Sharing Technical Content

Sharing Technical Content

Dec 10, 2021

Would you like to share and write more technical content? Perhaps you want to promote your business and share technical content with a wider audience? Surveyors and valuers have a lot of good stuff to share that can make the world a better place. But sharing your expertise is not easy. It's a skill to learn.

Stacey Meadwell is a writer and trainer helping built environment businesses create better content more easily. She is also an experienced panel and roundtable moderator. Before setting up her own business she was a B2B property journalist and features editor for 20 years.

Writing Content for a Digital Publication

Stacey starts with an explanation of the difference in style and technique between writing for a digital publication and print. 

“If you think about when people are reading digital content, they might be reading on a phone,” Stacey says. “It's very important to make it easily readable, by which I mean short sentences and short paragraphs. Also, people tend to skim read online more than they do in print. You want to drop in some subheadings throughout that will hopefully draw people in.”

“If you are reading something in a magazine, you've got a headline, a subheading, a picture with a caption,” she explains. “There are all these different things that are drawing people in and keeping people invested in that bit of content. It's much harder on digital because you haven't got that nice layout.” 

“The other thing I would say is, when you're writing headlines, don't be clever with puns,” Stacey advises. “Think of what people would search for. When I'm doing my training, I call it the Twitter test or the tweet test. If you imagine it as a tweet on its own, would someone know what that is about?”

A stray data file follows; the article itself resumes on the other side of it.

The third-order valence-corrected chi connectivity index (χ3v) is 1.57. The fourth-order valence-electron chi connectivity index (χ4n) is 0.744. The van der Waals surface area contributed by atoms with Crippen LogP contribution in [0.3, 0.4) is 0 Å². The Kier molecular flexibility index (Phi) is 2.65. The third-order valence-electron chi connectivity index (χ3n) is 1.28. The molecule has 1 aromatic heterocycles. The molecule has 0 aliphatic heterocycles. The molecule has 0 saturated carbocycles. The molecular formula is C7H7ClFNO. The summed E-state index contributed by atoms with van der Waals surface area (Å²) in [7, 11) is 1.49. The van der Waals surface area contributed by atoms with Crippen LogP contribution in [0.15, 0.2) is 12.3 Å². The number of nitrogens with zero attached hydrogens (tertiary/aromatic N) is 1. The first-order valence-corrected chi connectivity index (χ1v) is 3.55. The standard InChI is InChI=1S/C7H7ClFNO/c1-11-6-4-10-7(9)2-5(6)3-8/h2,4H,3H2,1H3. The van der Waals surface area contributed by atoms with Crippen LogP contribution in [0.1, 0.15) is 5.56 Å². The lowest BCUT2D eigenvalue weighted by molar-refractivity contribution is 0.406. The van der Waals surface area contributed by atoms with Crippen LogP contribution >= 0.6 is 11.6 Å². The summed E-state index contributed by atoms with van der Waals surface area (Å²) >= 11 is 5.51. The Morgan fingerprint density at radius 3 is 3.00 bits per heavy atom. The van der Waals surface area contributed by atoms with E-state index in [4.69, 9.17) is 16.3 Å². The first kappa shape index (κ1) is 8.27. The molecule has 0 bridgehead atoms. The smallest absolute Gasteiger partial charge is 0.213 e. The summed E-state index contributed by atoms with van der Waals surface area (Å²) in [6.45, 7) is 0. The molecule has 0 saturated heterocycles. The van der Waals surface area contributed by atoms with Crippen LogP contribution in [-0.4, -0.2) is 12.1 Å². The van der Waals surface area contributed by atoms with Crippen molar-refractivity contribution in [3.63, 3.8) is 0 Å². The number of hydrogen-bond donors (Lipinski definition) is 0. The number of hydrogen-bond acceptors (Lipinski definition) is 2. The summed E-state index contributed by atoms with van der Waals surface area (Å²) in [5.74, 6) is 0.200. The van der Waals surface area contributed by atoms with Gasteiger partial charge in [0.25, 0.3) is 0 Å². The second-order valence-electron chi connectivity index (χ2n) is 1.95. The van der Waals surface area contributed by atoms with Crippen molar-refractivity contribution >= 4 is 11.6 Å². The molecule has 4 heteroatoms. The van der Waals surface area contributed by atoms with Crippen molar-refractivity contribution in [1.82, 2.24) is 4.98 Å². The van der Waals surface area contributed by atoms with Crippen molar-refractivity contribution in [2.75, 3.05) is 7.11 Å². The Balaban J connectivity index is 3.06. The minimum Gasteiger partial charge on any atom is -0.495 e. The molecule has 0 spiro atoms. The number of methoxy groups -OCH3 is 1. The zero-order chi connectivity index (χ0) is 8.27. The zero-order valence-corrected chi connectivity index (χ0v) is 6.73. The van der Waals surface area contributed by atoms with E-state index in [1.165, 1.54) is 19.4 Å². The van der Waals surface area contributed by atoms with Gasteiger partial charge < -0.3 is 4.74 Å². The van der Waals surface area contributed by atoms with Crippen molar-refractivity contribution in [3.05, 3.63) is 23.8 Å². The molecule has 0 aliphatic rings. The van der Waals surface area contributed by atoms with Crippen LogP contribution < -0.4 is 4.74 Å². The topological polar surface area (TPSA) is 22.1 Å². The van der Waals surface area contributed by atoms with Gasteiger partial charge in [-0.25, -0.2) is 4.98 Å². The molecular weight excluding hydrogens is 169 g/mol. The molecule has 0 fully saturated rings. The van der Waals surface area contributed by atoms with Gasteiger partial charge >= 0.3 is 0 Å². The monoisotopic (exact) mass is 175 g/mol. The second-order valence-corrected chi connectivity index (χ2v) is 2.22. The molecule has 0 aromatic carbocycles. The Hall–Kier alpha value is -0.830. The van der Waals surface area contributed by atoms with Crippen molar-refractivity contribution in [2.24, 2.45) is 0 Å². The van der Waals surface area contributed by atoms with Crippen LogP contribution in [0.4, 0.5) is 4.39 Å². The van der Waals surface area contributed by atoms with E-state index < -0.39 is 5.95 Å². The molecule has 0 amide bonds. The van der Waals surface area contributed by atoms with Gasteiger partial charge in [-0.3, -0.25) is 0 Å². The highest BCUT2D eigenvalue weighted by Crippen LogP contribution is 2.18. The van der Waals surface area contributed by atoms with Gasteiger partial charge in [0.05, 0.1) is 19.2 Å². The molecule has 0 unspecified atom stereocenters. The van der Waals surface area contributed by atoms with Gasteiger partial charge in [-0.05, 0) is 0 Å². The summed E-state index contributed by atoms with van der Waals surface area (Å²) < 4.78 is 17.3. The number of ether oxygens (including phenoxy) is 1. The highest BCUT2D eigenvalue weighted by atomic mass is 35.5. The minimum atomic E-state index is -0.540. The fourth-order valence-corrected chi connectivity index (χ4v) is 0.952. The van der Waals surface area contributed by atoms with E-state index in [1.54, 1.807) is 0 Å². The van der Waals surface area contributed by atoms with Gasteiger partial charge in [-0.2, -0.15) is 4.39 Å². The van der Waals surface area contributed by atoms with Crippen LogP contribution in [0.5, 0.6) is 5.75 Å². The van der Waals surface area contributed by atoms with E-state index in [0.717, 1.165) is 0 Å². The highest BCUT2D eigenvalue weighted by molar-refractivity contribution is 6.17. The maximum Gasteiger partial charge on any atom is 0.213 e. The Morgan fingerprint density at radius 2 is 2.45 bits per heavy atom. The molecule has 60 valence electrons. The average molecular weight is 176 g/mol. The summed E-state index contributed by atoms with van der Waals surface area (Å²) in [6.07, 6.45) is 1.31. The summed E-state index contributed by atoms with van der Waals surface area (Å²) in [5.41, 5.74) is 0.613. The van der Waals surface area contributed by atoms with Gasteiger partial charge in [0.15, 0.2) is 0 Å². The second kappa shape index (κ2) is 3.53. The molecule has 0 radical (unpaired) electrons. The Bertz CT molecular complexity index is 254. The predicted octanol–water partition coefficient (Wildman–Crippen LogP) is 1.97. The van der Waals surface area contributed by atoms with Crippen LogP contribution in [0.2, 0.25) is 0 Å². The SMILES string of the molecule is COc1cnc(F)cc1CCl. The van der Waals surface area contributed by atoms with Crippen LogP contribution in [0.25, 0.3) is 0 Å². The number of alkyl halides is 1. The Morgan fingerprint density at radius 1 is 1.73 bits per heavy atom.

Posting Your Content on LinkedIn

Stacey continues with tips on how to build confidence about sharing your opinion out there on LinkedIn or other social platforms.  

“LinkedIn and other social media is a good place to start,” Stacey says. “Start there and get used to commenting on posts and articles on LinkedIn or on Twitter. If you start off with posts, which can be quite short and pithy, move up to articles. Social media is not about broadcasting, it's about a conversation and treating it as such. Ask questions, engage in that way. That can spin off and give you ideas for stuff that you might want to talk about.”

Generating Visibility and Publicity

Stacey suggests getting in touch with panel organizers to register what you want to talk about and become more visible. Once you are visible to journalists, you can pitch ideas to appear in publications. 

“There are two ways you can do it,” Stacey says. “If they have a comment or opinion section, you can pitch an idea. Have a look at the things they cover and the style. Initially, I would just come up with some bullet points or the angle. The key thing is to make sure you've got an opinion, that you understand your industry and you know what the pain points are.”

Bringing Personality Into Your Content

Stacey agrees that the kindness economy should be the backbone of content creation. She says that bringing personality and personal experience into content will elevate engagement and trust. 

“You do business with people that you like and trust,” Stacey explains. “The way you get to know, like and trust is not by just talking about business. When you go to a networking event or a meeting, you talk about what the journey was like. Our personal experience is important. You can show your personality by asking particular questions. Get involved in conversations about working life and work-life balance.”

“Another way is to write how you speak,” she says. “I'm a huge advocate for being yourself in your content. If you're trying to please everybody, you're never going to please anybody. You might as well be more like yourself. If you've got your ideal audience in mind, how would you talk to them if you met them in real life? If you're not writing like that, then you're almost doing a disservice because you're being someone else,” she concludes. 

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